Penalty reprieve ends and interest rate hike
Any taxpayer that was relying on the relaxation of the late payment penalty rules must have either paid their tax bill or agreed a time to pay arrangement before 1 April. Unless there is a reasonable excuse, a 5% penalty will shortly be levied.
Additionally, from 5 April the penalty interest rate on late payments of tax will increase to 3.25%, following the latest rise in the Bank of England base rate. This applies even where a payment arrangement is agreed.
The official rate of interest (used to work out the taxable benefit in kind on cheap employer loans) remains at 2%. The repayment rate is unchanged at 0.5%.
Clarification on VAT treatment of termination payments
From 1 April, HMRC’s new interpretation of the rules for early termination fees and compensation payments take effect. Broadly, the effect is that the VAT treatment of such payments will follow that of the underlying supply. So, if a business pays an early termination fee to cancel a mobile phone contract, VAT will apply to the fee because the payments under the original contract would have been taxable.
HMRC’s Brief (available here) makes clear that it is the substance of the payment that is important, not the legal form. So, receiving an invoice described as a “bill for damages” for example would not take the payment outside the scope of VAT.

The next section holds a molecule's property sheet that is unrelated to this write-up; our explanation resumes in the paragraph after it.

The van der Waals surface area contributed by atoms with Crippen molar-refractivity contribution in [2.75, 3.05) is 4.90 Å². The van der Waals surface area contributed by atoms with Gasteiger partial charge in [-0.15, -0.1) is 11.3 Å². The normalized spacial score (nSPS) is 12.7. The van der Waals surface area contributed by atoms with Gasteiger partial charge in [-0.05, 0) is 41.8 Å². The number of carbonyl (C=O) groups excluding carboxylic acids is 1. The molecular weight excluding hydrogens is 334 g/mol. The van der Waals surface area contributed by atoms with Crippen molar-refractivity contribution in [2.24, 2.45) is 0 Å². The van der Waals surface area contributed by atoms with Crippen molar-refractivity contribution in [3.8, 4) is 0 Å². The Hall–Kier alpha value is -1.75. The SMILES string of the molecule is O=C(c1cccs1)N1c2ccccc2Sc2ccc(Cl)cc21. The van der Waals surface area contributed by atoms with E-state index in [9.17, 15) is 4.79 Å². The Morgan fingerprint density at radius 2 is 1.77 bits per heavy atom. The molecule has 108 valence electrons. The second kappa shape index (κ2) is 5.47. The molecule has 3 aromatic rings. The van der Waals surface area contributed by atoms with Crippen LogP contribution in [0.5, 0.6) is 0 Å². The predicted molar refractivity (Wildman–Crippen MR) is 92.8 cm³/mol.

Following the original decision to change practice following two CJEU cases, it was initially thought that dilapidation payments for damages to property would be included. However, that has now been abandoned so landlords should not apply VAT to bills for damages at the end of a lease.
Removal of option for employment expense claims
From 6 May, it will no longer be possible to make a claim for employment expenses via writing a letter or using a makeshift claim form, e.g. by preparing something in a spreadsheet. Instead, HMRC will insist on the use of a tax return, form P87, a claim via the personal tax account, or (in limited cases) a phone call. The P87 has been improved to permit claims for multiple years to be made on a single form.
Spring Statement brief summary
The Chancellor cut Fuel Duty by 5p per litre until March 2023. The cut was effective from 6pm on 23 March. There was also a reclassification of certain energy saving materials for VAT purposes, from the reduced rate to the zero rate, for a period of five years.
The Health and Social Care Levy was not abolished, as some had called for. However, as had been rumoured, the Primary Class 1 NI threshold was increased – to £12,570. This doesn’t take place until July, so the previously announced £9,880 applies until then. For company directors, this gives an effective threshold of £11,908 for 2022/23. This level also applies for both Class 2 and Class 4 NI contributions.
The Employment Allowance for Secondary Class 1 NI was also increased, from £4,000 to £5,000 from April 2022.
The Chancellor’s traditional trump card (usually the last announcement) was that the basic rate of income tax will be cut from 20% to 19% from 2024.